How did it come to this? This is the question that goes over and over in my mind as I grip the sides of my bunk. My knuckles are white as the hum of the motor threatens my sanity. Our small, single-hulled boat savagely rolls from one side to the other as the force of the Indian Ocean unleashes on us.
After what I can only assume has been hours laying in the dark, my bunk is beginning to feel like a coffin with body squeezed into a space that wasn’t made for anyone over the height of 5’5. The contents of my stomach threaten to make a reappearance as the tropical humidity adds to the claustrophobia. Later in the night, I awake in terror as the hatch above my bunk is torn open by a rogue wave as it crashes over the front of our boat. Feeling distraught, I continue to lay in the dark, saturated and contemplating praying for the first time in a long time, that this will all be over soon.
The next morning I awake to silence and calm. Gathering my thoughts for a brief moment, I am relieved to have survived the night. Poking my head above deck, our captain greets me with a wry smile as he slowly draws on his cigarette. “Rough night, hey?” I reply with a nod before preparing to pee over the side of the boat.
We are anchored near a small island in the Mentawai archipelago off the coast of Sumatra. We had spent the night crossing the notoriously treacherous channel between the mainland and the islands, and I am now looking out over a scene that can only be described as a heaven on earth. Small islands, lined with white sand beaches are dotted through the blue ocean. Palm trees sway in the breeze as a number of perfect waves break across shallow reef. All of a sudden, thoughts of the previous night subside and I realise that the journey was worth the reward.
We spend the day surfing perfect, uncrowded waves. After a long day in the water, we return to our boat to sit on the deck and enjoy a few beers as the sun fades towards the horizon. The mood is happy with everyone relishing the thought of not having to work for the next two weeks. As night approaches, we notice a few canoes launching from one of the islands not too far away. A short time later, the canoes approach our boat and the men in them begin their sales pitch for us to buy shells, woodcarvings and a number of other odd bits and bobs. Looking back at the situation that was to soon unfold, I should have just bought one of the carvings. Little did I know things were about to turn ugly!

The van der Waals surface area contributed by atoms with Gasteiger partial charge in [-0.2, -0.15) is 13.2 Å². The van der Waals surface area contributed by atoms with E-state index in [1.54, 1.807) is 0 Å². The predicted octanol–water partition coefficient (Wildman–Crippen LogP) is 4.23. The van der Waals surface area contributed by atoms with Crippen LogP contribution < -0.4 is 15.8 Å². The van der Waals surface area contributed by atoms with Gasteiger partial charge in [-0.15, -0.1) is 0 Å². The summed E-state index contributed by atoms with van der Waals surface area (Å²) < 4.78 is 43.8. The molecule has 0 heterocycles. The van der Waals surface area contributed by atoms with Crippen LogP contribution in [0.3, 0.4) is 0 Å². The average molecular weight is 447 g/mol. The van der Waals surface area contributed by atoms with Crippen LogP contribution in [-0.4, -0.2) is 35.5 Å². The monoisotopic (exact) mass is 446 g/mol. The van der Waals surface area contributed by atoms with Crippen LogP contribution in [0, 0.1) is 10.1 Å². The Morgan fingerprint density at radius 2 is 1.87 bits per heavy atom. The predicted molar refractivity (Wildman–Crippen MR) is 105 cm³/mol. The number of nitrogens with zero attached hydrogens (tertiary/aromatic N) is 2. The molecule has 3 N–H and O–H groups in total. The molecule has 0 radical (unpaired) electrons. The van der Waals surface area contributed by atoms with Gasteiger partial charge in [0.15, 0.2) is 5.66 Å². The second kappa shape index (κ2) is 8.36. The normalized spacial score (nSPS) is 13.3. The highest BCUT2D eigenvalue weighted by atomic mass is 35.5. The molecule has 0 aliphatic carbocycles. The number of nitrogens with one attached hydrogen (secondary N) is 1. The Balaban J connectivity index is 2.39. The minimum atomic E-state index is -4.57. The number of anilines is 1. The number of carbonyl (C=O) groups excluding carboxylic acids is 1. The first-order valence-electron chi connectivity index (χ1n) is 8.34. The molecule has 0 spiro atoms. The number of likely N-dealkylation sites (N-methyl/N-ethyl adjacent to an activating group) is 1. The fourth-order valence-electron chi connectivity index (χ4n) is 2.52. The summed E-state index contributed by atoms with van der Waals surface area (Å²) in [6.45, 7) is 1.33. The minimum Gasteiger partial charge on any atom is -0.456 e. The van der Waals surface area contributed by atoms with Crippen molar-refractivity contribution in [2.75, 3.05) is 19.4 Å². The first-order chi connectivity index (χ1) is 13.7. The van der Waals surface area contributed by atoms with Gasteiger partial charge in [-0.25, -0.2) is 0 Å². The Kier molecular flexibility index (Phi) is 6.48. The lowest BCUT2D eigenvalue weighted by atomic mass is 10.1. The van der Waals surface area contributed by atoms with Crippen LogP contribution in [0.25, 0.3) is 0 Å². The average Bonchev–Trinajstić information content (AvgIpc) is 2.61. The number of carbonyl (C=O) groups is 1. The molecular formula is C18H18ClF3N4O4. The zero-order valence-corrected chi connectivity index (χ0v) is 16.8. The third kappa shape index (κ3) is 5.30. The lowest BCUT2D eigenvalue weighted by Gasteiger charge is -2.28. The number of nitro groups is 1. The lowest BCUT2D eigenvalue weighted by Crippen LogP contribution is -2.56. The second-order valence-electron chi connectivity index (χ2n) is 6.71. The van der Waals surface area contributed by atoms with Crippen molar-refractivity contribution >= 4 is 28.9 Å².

Being day one of the trip, the last thing we wanted was to load up on souvenirs that would more than likely be confiscated at the airport upon our return home. After politely refusing their offer to exchange our cash for their carvings a few times, we took the ‘ignore them’ approach as they continued the hard sell.
With the light fading almost completely from the sky, the men in the canoes grew increasingly frustrated with our refusal to buy something. They began to yell and one of the younger guys threw a rock up onto the deck of our boat. Our captain had seen enough and yelled something from the edge of the boat in Indonesian. (Later, we found out that he told them not to be crazy – from experience, this is something you should never, ever say to an Indonesian).
Within seconds, things went from uncomfortable to outright carnage, as all hell broke loose. All of the men began to shriek and paddle closer to us, grabbing at the side of the boat. Already on edge, my worst fears were realised when one of them pulled a machete from the side of his canoe. Before any of us knew what was happening, more machetes appeared and the men made their way onto the deck of our boat.
If there was anything amusing about the situation, it had now disappeared as we all huddled together at the front of the boat. The local crew on board attempted to take control of the situation and kept themselves between our machete-wielding invaders and us. Human instinct had kicked in as we sort safety in numbers. We moved from one side of the boat to the other as the men continued to scream at us while waving their weapons around wildly.
My anxiety levels were through the roof as I planned my escape off the boat should things get really ugly and the unthinkable happens. After half an hour of intense back and forth, an agreement was struck and we paid the pirates close to $200 to get off the boat and leave us alone. Part of the bargain also included them agreeing to let us stay in the area for another day without cutting our anchor ropes in the night. Breathing a little easier, we watched as the men divided the money amongst themselves and retreated to their canoes. One of the men demanded a can of beer from me before he left. I gave him two and smiled nervously as he glared at me.
Over the course of the night, the reality of what had happened seemed to sink in. We all sat quietly, not daring to talk about what had just happened but knowing full well that we could, by now just as easily be dead and laying at the bottom of the Indian Ocean. Occasionally I would turn towards the island and strain to see if there were any canoes in the water as I reflected on the last 24 hours and told myself that it can only get better from here.